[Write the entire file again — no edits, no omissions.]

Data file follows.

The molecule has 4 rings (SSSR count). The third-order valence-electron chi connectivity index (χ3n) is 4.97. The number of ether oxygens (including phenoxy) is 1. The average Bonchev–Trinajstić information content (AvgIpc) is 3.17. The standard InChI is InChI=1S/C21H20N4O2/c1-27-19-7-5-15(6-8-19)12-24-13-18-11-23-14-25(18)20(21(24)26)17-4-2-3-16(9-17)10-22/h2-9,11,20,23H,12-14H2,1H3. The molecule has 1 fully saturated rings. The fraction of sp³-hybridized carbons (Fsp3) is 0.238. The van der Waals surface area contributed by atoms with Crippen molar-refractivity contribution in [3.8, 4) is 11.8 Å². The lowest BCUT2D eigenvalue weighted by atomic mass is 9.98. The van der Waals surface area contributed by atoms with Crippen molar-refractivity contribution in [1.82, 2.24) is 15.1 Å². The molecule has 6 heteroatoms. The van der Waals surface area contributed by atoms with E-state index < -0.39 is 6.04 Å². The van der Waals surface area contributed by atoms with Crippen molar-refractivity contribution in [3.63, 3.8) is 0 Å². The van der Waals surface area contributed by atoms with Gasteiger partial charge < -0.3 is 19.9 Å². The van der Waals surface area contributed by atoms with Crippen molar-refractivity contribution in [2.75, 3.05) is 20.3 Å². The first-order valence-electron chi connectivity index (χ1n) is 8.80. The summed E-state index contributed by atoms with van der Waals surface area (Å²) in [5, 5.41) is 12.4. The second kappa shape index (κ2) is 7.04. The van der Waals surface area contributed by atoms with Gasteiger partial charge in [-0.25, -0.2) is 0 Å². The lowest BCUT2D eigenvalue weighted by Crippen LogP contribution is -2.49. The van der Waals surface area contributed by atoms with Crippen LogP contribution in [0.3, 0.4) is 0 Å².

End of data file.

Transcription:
The molecule has 4 rings (SSSR count). The third-order valence-electron chi connectivity index (χ3n) is 4.97. The number of ether oxygens (including phenoxy) is 1. The average Bonchev–Trinajstić information content (AvgIpc) is 3.17. The standard InChI is InChI=1S/C21H20N4O2/c1-27-19-7-5-15(6-8-19)12-24-13-18-11-23-14-25(18)20(21(24)26)17-4-2-3-16(9-17)10-22/h2-9,11,20,23H,12-14H2,1H3. The molecule has 1 fully saturated rings. The fraction of sp³-hybridized carbons (Fsp3) is 0.238. The van der Waals surface area contributed by atoms with Crippen molar-refractivity contribution in [3.8, 4) is 11.8 Å². The lowest BCUT2D eigenvalue weighted by atomic mass is 9.98. The van der Waals surface area contributed by atoms with Crippen molar-refractivity contribution in [1.82, 2.24) is 15.1 Å². The molecule has 6 heteroatoms. The van der Waals surface area contributed by atoms with E-state index < -0.39 is 6.04 Å². The van der Waals surface area contributed by atoms with Crippen molar-refractivity contribution in [3.63, 3.8) is 0 Å². The van der Waals surface area contributed by atoms with Gasteiger partial charge < -0.3 is 19.9 Å². The van der Waals surface area contributed by atoms with Crippen molar-refractivity contribution in [2.75, 3.05) is 20.3 Å². The first-order valence-electron chi connectivity index (χ1n) is 8.80. The summed E-state index contributed by atoms with van der Waals surface area (Å²) in [5, 5.41) is 12.4. The second kappa shape index (κ2) is 7.04. The van der Waals surface area contributed by atoms with Gasteiger partial charge in [-0.25, -0.2) is 0 Å². The lowest BCUT2D eigenvalue weighted by Crippen LogP contribution is -2.49. The van der Waals surface area contributed by atoms with Crippen LogP contribution in [0.3, 0.4) is 0 Å².